Talking Autism Spectrum Disorder and Medical Marijuana; Using an “inside-out” rather than an “outside-in” approach may help gain legitimacy in the larger Autism community.
April is National Autism Awareness month AND the biggest cannabis awareness day (granted, that is a very generous description) falls on April 20th. Despite the proximity of these two days, the official Autism community ( read: well-funded non-profits) are still adverse to embracing cannabis as an even a palliative for some of the more brutal manifestations of Autism Spectrum Disorder. For example,
the Autism Society website reveals NO results for marijuana (as if curious parents could not just go to Dr. Google to find information) and Autism Speaks has a somewhat informative but skeptical article, advising parents that there is not enough research to make a medically sound choice. There is a host of parent Facebook groups, like Mothers Advocating Medical Marijuana for Autism (MAMMA), are leading the charge by posting hundreds of accounts of success using cannabis. YouTube has 66,000 hits of people illustrating or discussing how marijuana use has helped. Perhaps if we talk about marijuana or marijuana use in a different way, we can get traction in the larger community and assist those who need it most.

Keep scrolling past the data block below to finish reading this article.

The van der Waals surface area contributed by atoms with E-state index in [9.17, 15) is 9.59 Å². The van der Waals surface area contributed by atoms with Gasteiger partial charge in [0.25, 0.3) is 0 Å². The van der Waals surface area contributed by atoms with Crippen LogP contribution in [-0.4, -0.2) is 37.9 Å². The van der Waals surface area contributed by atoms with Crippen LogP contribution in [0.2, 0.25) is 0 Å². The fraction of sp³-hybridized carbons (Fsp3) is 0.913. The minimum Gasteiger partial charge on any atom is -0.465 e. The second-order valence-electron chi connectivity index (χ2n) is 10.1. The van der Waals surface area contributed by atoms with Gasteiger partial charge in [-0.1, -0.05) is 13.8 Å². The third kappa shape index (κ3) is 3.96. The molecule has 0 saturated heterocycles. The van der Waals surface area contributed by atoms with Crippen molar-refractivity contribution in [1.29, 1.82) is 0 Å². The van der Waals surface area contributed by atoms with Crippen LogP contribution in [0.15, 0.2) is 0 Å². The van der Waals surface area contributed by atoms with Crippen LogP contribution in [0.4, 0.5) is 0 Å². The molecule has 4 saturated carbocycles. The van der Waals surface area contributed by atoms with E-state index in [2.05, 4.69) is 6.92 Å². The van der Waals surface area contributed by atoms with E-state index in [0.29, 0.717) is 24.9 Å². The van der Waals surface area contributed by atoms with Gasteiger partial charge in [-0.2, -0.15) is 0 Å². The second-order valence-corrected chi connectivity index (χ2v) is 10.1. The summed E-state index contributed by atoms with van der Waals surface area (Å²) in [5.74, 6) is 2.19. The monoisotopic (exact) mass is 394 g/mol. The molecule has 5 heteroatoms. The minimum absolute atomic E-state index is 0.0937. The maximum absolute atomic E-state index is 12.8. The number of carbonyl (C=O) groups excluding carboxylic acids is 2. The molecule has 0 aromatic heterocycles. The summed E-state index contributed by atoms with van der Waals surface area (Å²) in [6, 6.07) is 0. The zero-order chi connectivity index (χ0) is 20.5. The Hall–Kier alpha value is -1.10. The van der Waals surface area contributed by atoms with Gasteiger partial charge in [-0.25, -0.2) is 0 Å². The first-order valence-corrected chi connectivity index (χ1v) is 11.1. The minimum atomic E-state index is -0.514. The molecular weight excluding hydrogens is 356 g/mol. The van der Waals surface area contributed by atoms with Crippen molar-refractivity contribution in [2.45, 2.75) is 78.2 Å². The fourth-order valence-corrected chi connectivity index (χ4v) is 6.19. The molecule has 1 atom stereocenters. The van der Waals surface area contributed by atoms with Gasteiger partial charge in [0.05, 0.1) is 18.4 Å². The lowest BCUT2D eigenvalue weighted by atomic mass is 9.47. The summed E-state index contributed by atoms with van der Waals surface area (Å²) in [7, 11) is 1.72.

Rather than focusing on cannabis per se, we should place emphasis on the relationship of the Endocannabinoid System (ECS) to Autism Spectrum Disorder. This rhetorical shift from a focus on the plant – “outside in” – to a focus first on what is happening in the body -“inside out” – can accomplish several things:
Unhook treatment of ASD from the ‘drug war’ stigma that still colors the discussion among autism advocates.
Put emphasis on research of the ECS system, including nutritional, environmental, and developmental aspects of the ECS and autism. Opening up a large area of investigation that is closed off if one uses the “outside in” argument of cannabis advocates.
Use the term “your body’s marijuana” to describe anandamide and 2-AG. Most people let down their guard when they find out their body makes similar compounds to those discovered in the cannabis plant. Explain that the key to alleviating ASD symptoms is to first facilitate the production of our body’s marijuana before giving the patients the real thing.
Address cannabis or CBD use after discussing the other options mentioned above. This framework allows the person to integrate cannabis use into a wider spectrum of treatment for Autism and also contextualizes the treatment regarding the human body and brain rather than focusing on a historically demonized plant.